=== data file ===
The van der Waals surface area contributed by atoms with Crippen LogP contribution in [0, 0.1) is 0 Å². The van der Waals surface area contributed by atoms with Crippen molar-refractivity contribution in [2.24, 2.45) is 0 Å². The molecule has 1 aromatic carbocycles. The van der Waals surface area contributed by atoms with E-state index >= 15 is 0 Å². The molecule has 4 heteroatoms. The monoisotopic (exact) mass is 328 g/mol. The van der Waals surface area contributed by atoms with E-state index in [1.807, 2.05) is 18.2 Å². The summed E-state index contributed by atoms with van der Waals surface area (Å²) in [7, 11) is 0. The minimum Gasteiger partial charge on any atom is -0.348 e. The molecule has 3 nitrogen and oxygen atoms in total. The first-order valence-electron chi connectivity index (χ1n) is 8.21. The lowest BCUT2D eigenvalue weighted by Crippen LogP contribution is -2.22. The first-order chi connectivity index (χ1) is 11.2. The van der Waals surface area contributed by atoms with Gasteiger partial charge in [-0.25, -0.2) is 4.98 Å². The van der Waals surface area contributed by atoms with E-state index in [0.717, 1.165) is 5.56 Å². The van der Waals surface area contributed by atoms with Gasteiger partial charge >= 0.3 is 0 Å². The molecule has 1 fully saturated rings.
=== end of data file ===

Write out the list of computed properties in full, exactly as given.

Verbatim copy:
The van der Waals surface area contributed by atoms with Crippen LogP contribution in [0, 0.1) is 0 Å². The van der Waals surface area contributed by atoms with Crippen molar-refractivity contribution in [2.24, 2.45) is 0 Å². The molecule has 1 aromatic carbocycles. The van der Waals surface area contributed by atoms with E-state index >= 15 is 0 Å². The molecule has 4 heteroatoms. The monoisotopic (exact) mass is 328 g/mol. The van der Waals surface area contributed by atoms with E-state index in [1.807, 2.05) is 18.2 Å². The summed E-state index contributed by atoms with van der Waals surface area (Å²) in [7, 11) is 0. The minimum Gasteiger partial charge on any atom is -0.348 e. The molecule has 3 nitrogen and oxygen atoms in total. The first-order valence-electron chi connectivity index (χ1n) is 8.21. The lowest BCUT2D eigenvalue weighted by Crippen LogP contribution is -2.22. The first-order chi connectivity index (χ1) is 11.2. The van der Waals surface area contributed by atoms with Gasteiger partial charge in [-0.25, -0.2) is 4.98 Å². The van der Waals surface area contributed by atoms with E-state index in [0.717, 1.165) is 5.56 Å². The van der Waals surface area contributed by atoms with Gasteiger partial charge >= 0.3 is 0 Å². The molecule has 1 fully saturated rings.